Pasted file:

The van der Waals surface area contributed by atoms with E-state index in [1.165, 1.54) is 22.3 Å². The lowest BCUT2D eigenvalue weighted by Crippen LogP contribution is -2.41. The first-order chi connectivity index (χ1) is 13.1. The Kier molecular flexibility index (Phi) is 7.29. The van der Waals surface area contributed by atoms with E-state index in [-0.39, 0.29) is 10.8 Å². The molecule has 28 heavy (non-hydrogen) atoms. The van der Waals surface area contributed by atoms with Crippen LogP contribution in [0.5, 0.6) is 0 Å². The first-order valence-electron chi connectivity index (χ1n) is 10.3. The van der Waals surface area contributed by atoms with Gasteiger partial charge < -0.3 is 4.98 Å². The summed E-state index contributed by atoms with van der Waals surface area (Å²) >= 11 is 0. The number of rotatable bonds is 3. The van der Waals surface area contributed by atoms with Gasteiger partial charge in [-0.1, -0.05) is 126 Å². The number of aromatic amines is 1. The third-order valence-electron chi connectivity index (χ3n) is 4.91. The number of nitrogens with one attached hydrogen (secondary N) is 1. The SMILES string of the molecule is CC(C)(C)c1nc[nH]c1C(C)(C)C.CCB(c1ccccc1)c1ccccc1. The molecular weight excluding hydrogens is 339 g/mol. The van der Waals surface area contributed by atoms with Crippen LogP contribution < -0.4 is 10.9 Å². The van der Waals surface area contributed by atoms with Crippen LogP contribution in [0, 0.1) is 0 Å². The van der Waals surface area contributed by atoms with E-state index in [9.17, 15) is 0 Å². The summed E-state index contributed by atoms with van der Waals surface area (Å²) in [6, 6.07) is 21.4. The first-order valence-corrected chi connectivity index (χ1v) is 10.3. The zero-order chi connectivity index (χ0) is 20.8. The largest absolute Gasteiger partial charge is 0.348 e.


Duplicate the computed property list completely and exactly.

The van der Waals surface area contributed by atoms with E-state index in [1.165, 1.54) is 22.3 Å². The lowest BCUT2D eigenvalue weighted by Crippen LogP contribution is -2.41. The first-order chi connectivity index (χ1) is 13.1. The Kier molecular flexibility index (Phi) is 7.29. The van der Waals surface area contributed by atoms with E-state index in [-0.39, 0.29) is 10.8 Å². The molecule has 28 heavy (non-hydrogen) atoms. The van der Waals surface area contributed by atoms with Crippen LogP contribution in [0.5, 0.6) is 0 Å². The first-order valence-electron chi connectivity index (χ1n) is 10.3. The van der Waals surface area contributed by atoms with Gasteiger partial charge < -0.3 is 4.98 Å². The summed E-state index contributed by atoms with van der Waals surface area (Å²) >= 11 is 0. The number of rotatable bonds is 3. The van der Waals surface area contributed by atoms with Gasteiger partial charge in [-0.1, -0.05) is 126 Å². The number of aromatic amines is 1. The third-order valence-electron chi connectivity index (χ3n) is 4.91. The number of nitrogens with one attached hydrogen (secondary N) is 1. The SMILES string of the molecule is CC(C)(C)c1nc[nH]c1C(C)(C)C.CCB(c1ccccc1)c1ccccc1. The molecular weight excluding hydrogens is 339 g/mol. The van der Waals surface area contributed by atoms with Crippen LogP contribution < -0.4 is 10.9 Å². The van der Waals surface area contributed by atoms with Crippen LogP contribution in [0, 0.1) is 0 Å². The van der Waals surface area contributed by atoms with E-state index in [9.17, 15) is 0 Å². The summed E-state index contributed by atoms with van der Waals surface area (Å²) in [6, 6.07) is 21.4. The first-order valence-corrected chi connectivity index (χ1v) is 10.3. The zero-order chi connectivity index (χ0) is 20.8. The largest absolute Gasteiger partial charge is 0.348 e.